War of 1812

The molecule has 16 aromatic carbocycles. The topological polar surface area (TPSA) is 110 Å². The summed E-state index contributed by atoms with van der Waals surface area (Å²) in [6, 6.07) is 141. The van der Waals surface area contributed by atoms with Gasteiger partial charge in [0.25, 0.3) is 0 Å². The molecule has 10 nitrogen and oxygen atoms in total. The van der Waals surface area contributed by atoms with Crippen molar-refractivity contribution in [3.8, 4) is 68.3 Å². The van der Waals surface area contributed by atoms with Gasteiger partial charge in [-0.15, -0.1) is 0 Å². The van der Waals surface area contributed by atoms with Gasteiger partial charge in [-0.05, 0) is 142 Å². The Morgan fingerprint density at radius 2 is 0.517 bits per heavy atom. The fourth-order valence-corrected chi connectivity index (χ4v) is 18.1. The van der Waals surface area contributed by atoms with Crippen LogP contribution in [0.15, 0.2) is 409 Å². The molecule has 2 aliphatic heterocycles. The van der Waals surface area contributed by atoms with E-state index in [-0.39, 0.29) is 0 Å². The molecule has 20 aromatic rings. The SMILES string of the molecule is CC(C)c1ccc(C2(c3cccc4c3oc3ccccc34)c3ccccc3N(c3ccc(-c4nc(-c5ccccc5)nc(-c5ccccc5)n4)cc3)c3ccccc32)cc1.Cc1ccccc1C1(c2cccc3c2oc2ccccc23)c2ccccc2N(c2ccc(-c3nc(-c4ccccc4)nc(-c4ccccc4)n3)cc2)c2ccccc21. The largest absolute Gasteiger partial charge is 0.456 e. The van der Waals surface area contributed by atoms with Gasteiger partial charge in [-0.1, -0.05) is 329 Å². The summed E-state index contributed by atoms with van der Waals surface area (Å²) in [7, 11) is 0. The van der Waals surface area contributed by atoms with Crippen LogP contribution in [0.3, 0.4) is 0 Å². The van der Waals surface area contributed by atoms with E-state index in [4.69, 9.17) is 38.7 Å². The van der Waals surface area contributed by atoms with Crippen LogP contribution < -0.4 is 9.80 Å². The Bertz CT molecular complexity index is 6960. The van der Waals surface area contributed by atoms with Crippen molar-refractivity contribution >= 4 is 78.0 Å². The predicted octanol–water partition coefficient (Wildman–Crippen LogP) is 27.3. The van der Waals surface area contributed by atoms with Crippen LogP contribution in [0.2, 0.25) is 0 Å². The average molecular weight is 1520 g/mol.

The War of 1812 was a conflict fought between the United States, the United Kingdom, their respective allies from June 1812 to February 1815. Historians in Britain see it as a minor theater of the Napoleonic Wars. From the outbreak of war with Napoleonic France, Britain had enforced a naval blockade to choke off neutral trade to France, which the US contested as illegal under international law. To man the blockade, Britain impressed American merchant sailors into the Royal Navy. Incidents such as the Chesapeake–Leopard affair, which happened five years before the war, inflamed anti-British sentiment in the US. In 1811, the British were in turn outraged by the Little Belt affair, in which 11 British sailors died. Britain supplied Native Americans who raided American settlers on the frontier, hindering American expansion and provoking resentment. Historians debate whether the desire to annex some or all of British North America contributed to the American decision to go to war. On June 18, 1812, US President James Madison, after heavy pressure from the War Hawks in Congress, signed the American declaration of war into law.